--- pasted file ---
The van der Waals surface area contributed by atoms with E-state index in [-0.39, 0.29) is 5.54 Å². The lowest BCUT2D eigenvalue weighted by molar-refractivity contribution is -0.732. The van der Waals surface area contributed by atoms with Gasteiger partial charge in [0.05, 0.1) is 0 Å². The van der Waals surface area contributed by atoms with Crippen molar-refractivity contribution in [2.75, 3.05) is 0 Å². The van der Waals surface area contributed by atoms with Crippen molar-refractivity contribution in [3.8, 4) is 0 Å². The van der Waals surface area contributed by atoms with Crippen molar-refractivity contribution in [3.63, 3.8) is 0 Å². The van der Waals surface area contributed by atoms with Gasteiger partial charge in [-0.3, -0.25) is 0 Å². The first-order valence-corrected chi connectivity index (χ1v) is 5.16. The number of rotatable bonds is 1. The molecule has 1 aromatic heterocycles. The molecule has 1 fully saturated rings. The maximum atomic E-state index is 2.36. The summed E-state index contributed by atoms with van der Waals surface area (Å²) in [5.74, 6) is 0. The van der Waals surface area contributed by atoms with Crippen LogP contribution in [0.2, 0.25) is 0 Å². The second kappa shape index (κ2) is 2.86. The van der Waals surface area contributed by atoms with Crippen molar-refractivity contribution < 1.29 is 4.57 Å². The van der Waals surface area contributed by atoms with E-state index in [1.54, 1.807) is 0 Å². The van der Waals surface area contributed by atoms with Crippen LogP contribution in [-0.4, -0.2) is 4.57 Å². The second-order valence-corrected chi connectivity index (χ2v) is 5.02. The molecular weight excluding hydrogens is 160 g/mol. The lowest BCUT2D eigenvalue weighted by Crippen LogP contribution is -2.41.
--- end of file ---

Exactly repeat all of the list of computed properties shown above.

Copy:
The van der Waals surface area contributed by atoms with E-state index in [-0.39, 0.29) is 5.54 Å². The lowest BCUT2D eigenvalue weighted by molar-refractivity contribution is -0.732. The van der Waals surface area contributed by atoms with Gasteiger partial charge in [0.05, 0.1) is 0 Å². The van der Waals surface area contributed by atoms with Crippen molar-refractivity contribution in [2.75, 3.05) is 0 Å². The van der Waals surface area contributed by atoms with Crippen molar-refractivity contribution in [3.8, 4) is 0 Å². The van der Waals surface area contributed by atoms with Crippen molar-refractivity contribution in [3.63, 3.8) is 0 Å². The van der Waals surface area contributed by atoms with Gasteiger partial charge in [-0.3, -0.25) is 0 Å². The first-order valence-corrected chi connectivity index (χ1v) is 5.16. The number of rotatable bonds is 1. The molecule has 1 aromatic heterocycles. The molecule has 1 fully saturated rings. The maximum atomic E-state index is 2.36. The summed E-state index contributed by atoms with van der Waals surface area (Å²) in [5.74, 6) is 0. The van der Waals surface area contributed by atoms with Crippen LogP contribution in [0.2, 0.25) is 0 Å². The second kappa shape index (κ2) is 2.86. The van der Waals surface area contributed by atoms with Crippen molar-refractivity contribution < 1.29 is 4.57 Å². The van der Waals surface area contributed by atoms with E-state index in [1.54, 1.807) is 0 Å². The van der Waals surface area contributed by atoms with Crippen LogP contribution in [-0.4, -0.2) is 4.57 Å². The second-order valence-corrected chi connectivity index (χ2v) is 5.02. The molecular weight excluding hydrogens is 160 g/mol. The lowest BCUT2D eigenvalue weighted by Crippen LogP contribution is -2.41.